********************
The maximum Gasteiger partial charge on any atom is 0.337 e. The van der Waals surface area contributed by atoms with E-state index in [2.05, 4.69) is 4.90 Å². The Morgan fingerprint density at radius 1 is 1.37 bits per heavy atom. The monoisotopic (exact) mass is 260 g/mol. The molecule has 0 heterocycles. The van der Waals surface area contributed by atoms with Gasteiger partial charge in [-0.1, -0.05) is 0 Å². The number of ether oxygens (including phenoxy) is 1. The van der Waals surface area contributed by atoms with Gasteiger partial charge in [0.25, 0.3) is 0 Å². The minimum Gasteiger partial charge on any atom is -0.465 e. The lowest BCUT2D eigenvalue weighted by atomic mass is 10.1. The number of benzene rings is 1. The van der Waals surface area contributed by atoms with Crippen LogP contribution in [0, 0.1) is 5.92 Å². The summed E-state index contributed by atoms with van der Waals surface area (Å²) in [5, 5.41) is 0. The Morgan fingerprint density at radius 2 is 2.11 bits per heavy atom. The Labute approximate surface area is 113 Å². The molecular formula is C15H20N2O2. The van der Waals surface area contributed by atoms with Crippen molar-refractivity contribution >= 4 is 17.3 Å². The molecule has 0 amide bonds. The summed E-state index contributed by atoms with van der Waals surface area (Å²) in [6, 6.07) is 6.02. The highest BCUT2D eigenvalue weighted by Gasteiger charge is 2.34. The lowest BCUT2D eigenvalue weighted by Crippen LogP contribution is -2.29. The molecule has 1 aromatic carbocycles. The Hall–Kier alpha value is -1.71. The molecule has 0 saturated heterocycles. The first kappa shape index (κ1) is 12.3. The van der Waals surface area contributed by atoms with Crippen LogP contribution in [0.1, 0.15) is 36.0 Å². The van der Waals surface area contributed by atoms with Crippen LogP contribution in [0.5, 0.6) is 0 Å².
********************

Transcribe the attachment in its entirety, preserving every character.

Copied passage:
The maximum Gasteiger partial charge on any atom is 0.337 e. The van der Waals surface area contributed by atoms with E-state index in [2.05, 4.69) is 4.90 Å². The Morgan fingerprint density at radius 1 is 1.37 bits per heavy atom. The monoisotopic (exact) mass is 260 g/mol. The molecule has 0 heterocycles. The van der Waals surface area contributed by atoms with Gasteiger partial charge in [-0.1, -0.05) is 0 Å². The number of ether oxygens (including phenoxy) is 1. The van der Waals surface area contributed by atoms with Gasteiger partial charge in [0.25, 0.3) is 0 Å². The minimum Gasteiger partial charge on any atom is -0.465 e. The lowest BCUT2D eigenvalue weighted by atomic mass is 10.1. The number of benzene rings is 1. The van der Waals surface area contributed by atoms with Crippen LogP contribution in [0, 0.1) is 5.92 Å². The summed E-state index contributed by atoms with van der Waals surface area (Å²) in [5, 5.41) is 0. The Morgan fingerprint density at radius 2 is 2.11 bits per heavy atom. The Labute approximate surface area is 113 Å². The molecular formula is C15H20N2O2. The van der Waals surface area contributed by atoms with Crippen molar-refractivity contribution >= 4 is 17.3 Å². The molecule has 0 amide bonds. The summed E-state index contributed by atoms with van der Waals surface area (Å²) in [6, 6.07) is 6.02. The highest BCUT2D eigenvalue weighted by Gasteiger charge is 2.34. The lowest BCUT2D eigenvalue weighted by Crippen LogP contribution is -2.29. The molecule has 1 aromatic carbocycles. The Hall–Kier alpha value is -1.71. The molecule has 0 saturated heterocycles. The first kappa shape index (κ1) is 12.3. The van der Waals surface area contributed by atoms with Crippen LogP contribution in [0.1, 0.15) is 36.0 Å². The van der Waals surface area contributed by atoms with Crippen LogP contribution in [0.5, 0.6) is 0 Å².